The result is a fascinating collision of foreign subject matter and traditional materials: One artist has fashioned a wooden car with figurines of colonial officials on their way to work; elsewhere, an engraved gourd depicts a uniformed official frog-marching a Congolese with tied wrists. Other drawings show colonists hunting, dining with their families or out walking.
These depictions of the Belgians were not recognized as valuable at the time: Colonial overlords preferred to push artists into producing something more “authentically African.” Some did, however, recognize the pictorial talents of the artists, and hoped they would turn into modernist geniuses.
“In a way they did,” says Dyakonov, “but they were not recognized by the European art world.”
While the paintings from the post-colonial period show scenes from the everyday life of the time – a family boarding a train, a couple dancing in a bar – they also resound with the pain of the nation’s shared suffering under Belgian rule. Dark, violent, and sometimes heartbreaking, the images appear again and again: whippings, beatings, manacles, white priests, uniformed guards, tubby officials, prisons. This is the Congolese artist’s attempt to process trauma, to come to terms with the wounds inflicted on a country.
A whole room is devoted to paintings of the DRC’s first elected president, Patrice Lumumba, who was executed in 1961 (with Belgian involvement) less than a year after taking office. Here he is depicted as a symbol of national awakening, giving speeches as Belgians flock to the airport, or a heroic martyr, beaten and tortured.
Many recent works reveal a sharp political awareness, frustration with the country’s continuing exploitation by the West and anger at corruption. Others celebrate daily life, both in the capital Kinshasa and in rural parts of the DRC. Visually, these paintings are bold pictorial statements that often assimilate speech bubbles and other elements of comic art, and at times even veer into surrealism.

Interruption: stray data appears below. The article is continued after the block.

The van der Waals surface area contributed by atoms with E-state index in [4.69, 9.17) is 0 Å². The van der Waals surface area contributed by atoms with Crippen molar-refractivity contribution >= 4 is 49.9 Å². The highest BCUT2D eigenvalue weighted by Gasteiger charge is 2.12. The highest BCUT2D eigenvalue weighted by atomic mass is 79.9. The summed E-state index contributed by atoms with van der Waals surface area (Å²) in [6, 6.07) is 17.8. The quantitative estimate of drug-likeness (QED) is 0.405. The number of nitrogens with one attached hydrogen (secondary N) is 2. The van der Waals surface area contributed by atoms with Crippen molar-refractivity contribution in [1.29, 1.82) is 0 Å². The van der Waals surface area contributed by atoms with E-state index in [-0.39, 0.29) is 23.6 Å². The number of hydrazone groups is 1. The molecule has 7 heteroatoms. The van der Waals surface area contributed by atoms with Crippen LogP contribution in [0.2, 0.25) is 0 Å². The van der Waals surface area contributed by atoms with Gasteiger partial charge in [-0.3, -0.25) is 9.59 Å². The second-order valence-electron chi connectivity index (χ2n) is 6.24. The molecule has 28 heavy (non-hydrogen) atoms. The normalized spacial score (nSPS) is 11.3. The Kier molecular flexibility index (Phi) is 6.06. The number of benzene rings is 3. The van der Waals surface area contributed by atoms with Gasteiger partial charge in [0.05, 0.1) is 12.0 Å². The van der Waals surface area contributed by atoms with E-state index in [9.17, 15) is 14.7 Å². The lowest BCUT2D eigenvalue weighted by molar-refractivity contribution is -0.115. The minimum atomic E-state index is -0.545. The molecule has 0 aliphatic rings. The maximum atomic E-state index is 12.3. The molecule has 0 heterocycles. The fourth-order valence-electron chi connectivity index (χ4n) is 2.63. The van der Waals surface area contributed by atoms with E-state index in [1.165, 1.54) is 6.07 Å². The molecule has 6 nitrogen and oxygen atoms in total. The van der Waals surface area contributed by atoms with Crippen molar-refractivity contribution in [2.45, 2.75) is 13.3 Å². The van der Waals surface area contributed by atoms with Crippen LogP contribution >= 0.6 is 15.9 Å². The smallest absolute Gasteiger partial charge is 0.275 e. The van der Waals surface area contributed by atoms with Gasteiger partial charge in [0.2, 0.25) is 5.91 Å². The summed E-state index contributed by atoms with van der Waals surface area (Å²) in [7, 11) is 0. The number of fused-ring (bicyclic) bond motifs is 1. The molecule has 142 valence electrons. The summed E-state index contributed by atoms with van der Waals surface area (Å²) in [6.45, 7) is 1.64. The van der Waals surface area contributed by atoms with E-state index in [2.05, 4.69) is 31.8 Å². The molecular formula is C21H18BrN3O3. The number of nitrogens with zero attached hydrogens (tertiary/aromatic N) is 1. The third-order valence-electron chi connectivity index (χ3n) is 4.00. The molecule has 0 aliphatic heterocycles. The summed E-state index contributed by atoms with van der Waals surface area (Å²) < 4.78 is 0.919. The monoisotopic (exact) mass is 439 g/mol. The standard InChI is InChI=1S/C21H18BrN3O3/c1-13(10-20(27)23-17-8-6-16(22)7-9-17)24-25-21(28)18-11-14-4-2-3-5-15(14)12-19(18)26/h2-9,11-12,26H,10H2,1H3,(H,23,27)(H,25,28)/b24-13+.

What emerges is a distinctly African artistic voice that is confident and bold in its sensibilities, aims and social relevance. This prompts reflection on the legitimacy of the Western control of the contemporary art narrative and the absurdity of judgements on what is or is not considered to be valid expression.
“I think that contemporary art should be criticized for its total ‘whiteness’ and exclusiveness, and I think that this message of inclusion, this message of an alternative, is one of the questions that people have to ask themselves,” says Dyakonov.
The question is whether local visitors to the exhibition will draw the obvious parallel between what they see here and Russia’s own subjugation of indigenous peoples following the conquest of Siberia and the Caucasus.
To their credit, the Garage curators have anticipated this and have integrated a display of engraved walrus tusks from the Chukotka region in Russia’s Far East, a kind of "exhibition within an exhibition." The aim is to address the colonial history of Russia, and specifically the Soviet Union, which presented tusk carving as a traditional indigenous practice.
In fact, the Chukotka peoples had only begun to depict scenes on tusks and skins as a form of souvenir trade after making contact with Russian whaling vessels – as the content of many of these scenes makes clear.
“I hope very much that the Russian viewer will ask the same questions that we are asking,” says Dyakonov. If the viewers ask the same questions as we do, I’d be happy.”
As for the fate of “The Leopard Man,” the Tervuren museum is now closed for renovation, but the hope is that when it reopens, this outdated symbol of white man’s ignorance will have finally been consigned to history.